PAROCHIAL QUERIES In Order to A Geographical Dictionary, A Natural History, &c. of Wales.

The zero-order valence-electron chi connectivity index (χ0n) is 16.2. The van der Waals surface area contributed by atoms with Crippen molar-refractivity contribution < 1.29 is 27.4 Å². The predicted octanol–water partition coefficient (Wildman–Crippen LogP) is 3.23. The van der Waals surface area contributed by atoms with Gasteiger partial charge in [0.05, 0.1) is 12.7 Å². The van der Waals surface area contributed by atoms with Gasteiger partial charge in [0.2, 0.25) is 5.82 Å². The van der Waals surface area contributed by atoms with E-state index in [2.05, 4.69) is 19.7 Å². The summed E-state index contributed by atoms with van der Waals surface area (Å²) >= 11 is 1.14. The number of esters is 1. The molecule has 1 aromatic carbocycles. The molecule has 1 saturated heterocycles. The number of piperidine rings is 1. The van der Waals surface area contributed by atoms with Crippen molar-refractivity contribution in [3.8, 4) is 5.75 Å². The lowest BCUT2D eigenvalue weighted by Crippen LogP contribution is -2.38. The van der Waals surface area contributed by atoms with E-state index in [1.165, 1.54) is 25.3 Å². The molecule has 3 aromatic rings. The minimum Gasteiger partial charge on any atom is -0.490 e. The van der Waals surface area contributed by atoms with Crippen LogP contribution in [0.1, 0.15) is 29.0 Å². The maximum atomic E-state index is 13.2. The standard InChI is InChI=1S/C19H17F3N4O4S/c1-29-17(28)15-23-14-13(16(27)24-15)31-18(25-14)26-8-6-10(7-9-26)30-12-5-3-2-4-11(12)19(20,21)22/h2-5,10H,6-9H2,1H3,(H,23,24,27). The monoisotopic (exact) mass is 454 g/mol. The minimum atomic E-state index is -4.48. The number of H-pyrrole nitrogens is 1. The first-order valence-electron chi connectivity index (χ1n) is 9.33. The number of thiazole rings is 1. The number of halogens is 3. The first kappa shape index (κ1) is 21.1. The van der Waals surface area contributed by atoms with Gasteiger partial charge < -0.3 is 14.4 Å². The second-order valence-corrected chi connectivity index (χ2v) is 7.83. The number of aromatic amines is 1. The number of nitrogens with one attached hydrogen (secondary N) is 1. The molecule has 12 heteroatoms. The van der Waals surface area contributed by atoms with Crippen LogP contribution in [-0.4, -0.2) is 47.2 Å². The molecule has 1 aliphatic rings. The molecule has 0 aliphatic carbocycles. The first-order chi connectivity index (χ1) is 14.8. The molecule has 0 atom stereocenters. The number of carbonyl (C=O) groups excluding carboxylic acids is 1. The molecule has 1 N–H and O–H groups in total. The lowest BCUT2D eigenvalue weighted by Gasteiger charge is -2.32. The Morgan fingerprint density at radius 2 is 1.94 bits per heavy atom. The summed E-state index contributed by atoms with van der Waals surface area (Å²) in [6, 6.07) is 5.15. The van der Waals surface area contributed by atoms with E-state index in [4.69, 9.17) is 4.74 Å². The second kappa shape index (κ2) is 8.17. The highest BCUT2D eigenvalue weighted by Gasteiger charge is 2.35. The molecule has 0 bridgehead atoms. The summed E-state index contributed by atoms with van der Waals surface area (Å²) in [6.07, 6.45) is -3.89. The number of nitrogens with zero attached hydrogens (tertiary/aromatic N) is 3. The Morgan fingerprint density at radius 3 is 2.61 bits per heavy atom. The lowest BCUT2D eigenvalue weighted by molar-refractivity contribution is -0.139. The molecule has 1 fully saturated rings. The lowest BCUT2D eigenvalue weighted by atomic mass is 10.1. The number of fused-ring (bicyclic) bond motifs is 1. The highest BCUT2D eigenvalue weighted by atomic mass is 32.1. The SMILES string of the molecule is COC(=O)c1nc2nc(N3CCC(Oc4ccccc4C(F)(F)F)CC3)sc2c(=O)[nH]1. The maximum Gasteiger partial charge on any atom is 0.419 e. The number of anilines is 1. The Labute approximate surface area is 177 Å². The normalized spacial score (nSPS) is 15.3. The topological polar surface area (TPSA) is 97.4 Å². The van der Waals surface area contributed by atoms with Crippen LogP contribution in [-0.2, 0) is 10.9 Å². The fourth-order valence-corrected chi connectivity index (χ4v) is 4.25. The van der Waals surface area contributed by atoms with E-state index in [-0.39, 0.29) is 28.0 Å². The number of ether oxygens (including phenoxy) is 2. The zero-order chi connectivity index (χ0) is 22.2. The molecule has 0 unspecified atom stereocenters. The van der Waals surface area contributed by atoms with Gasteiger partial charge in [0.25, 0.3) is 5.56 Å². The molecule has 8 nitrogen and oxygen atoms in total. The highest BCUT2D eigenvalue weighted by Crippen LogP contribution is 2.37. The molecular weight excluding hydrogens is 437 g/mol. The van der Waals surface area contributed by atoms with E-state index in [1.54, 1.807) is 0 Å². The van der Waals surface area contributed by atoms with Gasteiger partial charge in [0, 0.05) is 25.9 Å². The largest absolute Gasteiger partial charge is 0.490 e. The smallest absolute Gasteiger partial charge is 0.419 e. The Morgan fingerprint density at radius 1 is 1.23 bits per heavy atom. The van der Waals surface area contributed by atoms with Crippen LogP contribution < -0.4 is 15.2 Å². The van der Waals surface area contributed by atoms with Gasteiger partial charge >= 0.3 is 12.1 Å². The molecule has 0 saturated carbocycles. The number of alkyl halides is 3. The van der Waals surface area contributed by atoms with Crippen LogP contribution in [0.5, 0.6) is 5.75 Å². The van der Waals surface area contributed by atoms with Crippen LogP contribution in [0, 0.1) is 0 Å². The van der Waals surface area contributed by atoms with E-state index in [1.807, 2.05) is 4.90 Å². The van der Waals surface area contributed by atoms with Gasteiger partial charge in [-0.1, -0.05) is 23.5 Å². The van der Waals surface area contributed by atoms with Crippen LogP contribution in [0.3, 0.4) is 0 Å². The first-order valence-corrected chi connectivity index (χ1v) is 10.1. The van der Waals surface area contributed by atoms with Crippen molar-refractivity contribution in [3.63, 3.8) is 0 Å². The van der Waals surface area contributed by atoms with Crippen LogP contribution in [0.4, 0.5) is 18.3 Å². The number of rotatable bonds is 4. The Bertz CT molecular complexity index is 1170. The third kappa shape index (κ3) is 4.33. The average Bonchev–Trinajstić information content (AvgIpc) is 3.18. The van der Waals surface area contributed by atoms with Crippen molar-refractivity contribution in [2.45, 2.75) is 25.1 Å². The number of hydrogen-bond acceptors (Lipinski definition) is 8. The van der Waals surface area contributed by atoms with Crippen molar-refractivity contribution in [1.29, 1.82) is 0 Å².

HAVING Publish'd some Proposals towards a Survey of Wales, and met with sufficient Encouragement from the Gentry of that Country, and several others, Lovers of such Studies; to enable me (with God's Permission) to Undertake it: I thought it necessary for the easier and more effectual Performance of so tedious a Task, to Print the following Queries; having good Grounds to hope the Gen­try and Clergy (since they are pleas'd to afford me so Generous an Allowance towards it) will also readily contribute their Assistance, as to Information; and the Use of their Manuscripts, Coyns, and other Monuments of Antiquity: The Design being so ex­traordinary difficult without such Helps, and so easily improvable thereby. Nor would I have any imagine, that by Publishing these Queries, I design to spare my self the least Labour of Travelling the Country, but on the contrary be assured, I shall either come my self, or send one of my Assistants into each Parish throughout Wales, and all those in Shropshire and Herefordshire, where the Lan­guage and the Ancient Names of Places are still retain'd: And that with all the Speed, so particular a Survey will admit of. My Request therefore to such as are desirous of Promoting the Work, is, That after each Query, they would please to write on the blank Paper, (or elsewhere if room be wanting) their Reports; confining themselves, unless the Subject shall require otherwise, to that Pa­rish only where they inhabit; and distinguishing always betwixt Matter of Fact, Conjecture, and Tradition. Nor will any, I hope, omit such Informations as shall occur to their Thoughts, upon Pre­sumption, they can be of little use to the Undertaker, or the Publick, or because they have not leisure to write down their Observations so regularly as they desire: Seeing that what we sometimes judge insignificant, may afterwards upon some Application unthought of, appear very useful; and that a regular and compleat Account of Things is not here so much expected, as short Memorials, and some Directions in order to a further Enquiry.